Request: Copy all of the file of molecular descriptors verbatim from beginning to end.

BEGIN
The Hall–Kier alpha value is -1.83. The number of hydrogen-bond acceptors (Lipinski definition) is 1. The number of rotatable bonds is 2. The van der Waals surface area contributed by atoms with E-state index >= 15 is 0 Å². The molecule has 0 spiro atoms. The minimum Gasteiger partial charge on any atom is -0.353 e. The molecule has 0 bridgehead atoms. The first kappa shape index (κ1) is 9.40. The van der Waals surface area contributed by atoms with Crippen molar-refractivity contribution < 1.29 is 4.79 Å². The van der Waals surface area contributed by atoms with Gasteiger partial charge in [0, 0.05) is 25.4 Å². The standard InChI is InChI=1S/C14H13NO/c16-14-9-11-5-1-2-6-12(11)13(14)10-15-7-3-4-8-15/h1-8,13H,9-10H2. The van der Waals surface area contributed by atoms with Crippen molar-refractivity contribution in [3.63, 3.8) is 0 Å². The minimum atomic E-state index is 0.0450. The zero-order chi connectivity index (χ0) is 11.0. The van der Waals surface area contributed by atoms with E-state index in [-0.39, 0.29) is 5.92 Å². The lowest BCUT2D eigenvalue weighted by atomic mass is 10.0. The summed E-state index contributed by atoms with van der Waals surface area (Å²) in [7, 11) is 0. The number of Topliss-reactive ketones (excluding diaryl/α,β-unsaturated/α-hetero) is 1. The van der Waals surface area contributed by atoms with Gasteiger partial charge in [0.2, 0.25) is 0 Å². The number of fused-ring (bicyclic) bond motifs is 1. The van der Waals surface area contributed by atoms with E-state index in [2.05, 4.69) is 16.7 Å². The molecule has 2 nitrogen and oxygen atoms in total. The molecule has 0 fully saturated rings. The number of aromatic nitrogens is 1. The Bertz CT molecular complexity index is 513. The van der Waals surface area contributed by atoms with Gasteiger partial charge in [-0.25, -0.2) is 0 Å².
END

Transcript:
The Hall–Kier alpha value is -1.83. The number of hydrogen-bond acceptors (Lipinski definition) is 1. The number of rotatable bonds is 2. The van der Waals surface area contributed by atoms with E-state index >= 15 is 0 Å². The molecule has 0 spiro atoms. The minimum Gasteiger partial charge on any atom is -0.353 e. The molecule has 0 bridgehead atoms. The first kappa shape index (κ1) is 9.40. The van der Waals surface area contributed by atoms with Crippen molar-refractivity contribution < 1.29 is 4.79 Å². The van der Waals surface area contributed by atoms with Gasteiger partial charge in [0, 0.05) is 25.4 Å². The standard InChI is InChI=1S/C14H13NO/c16-14-9-11-5-1-2-6-12(11)13(14)10-15-7-3-4-8-15/h1-8,13H,9-10H2. The van der Waals surface area contributed by atoms with Crippen molar-refractivity contribution in [3.63, 3.8) is 0 Å². The minimum atomic E-state index is 0.0450. The zero-order chi connectivity index (χ0) is 11.0. The van der Waals surface area contributed by atoms with E-state index in [-0.39, 0.29) is 5.92 Å². The lowest BCUT2D eigenvalue weighted by atomic mass is 10.0. The summed E-state index contributed by atoms with van der Waals surface area (Å²) in [7, 11) is 0. The number of Topliss-reactive ketones (excluding diaryl/α,β-unsaturated/α-hetero) is 1. The van der Waals surface area contributed by atoms with Gasteiger partial charge in [0.2, 0.25) is 0 Å². The number of fused-ring (bicyclic) bond motifs is 1. The van der Waals surface area contributed by atoms with E-state index in [2.05, 4.69) is 16.7 Å². The molecule has 2 nitrogen and oxygen atoms in total. The molecule has 0 fully saturated rings. The number of aromatic nitrogens is 1. The Bertz CT molecular complexity index is 513. The van der Waals surface area contributed by atoms with Gasteiger partial charge in [-0.25, -0.2) is 0 Å².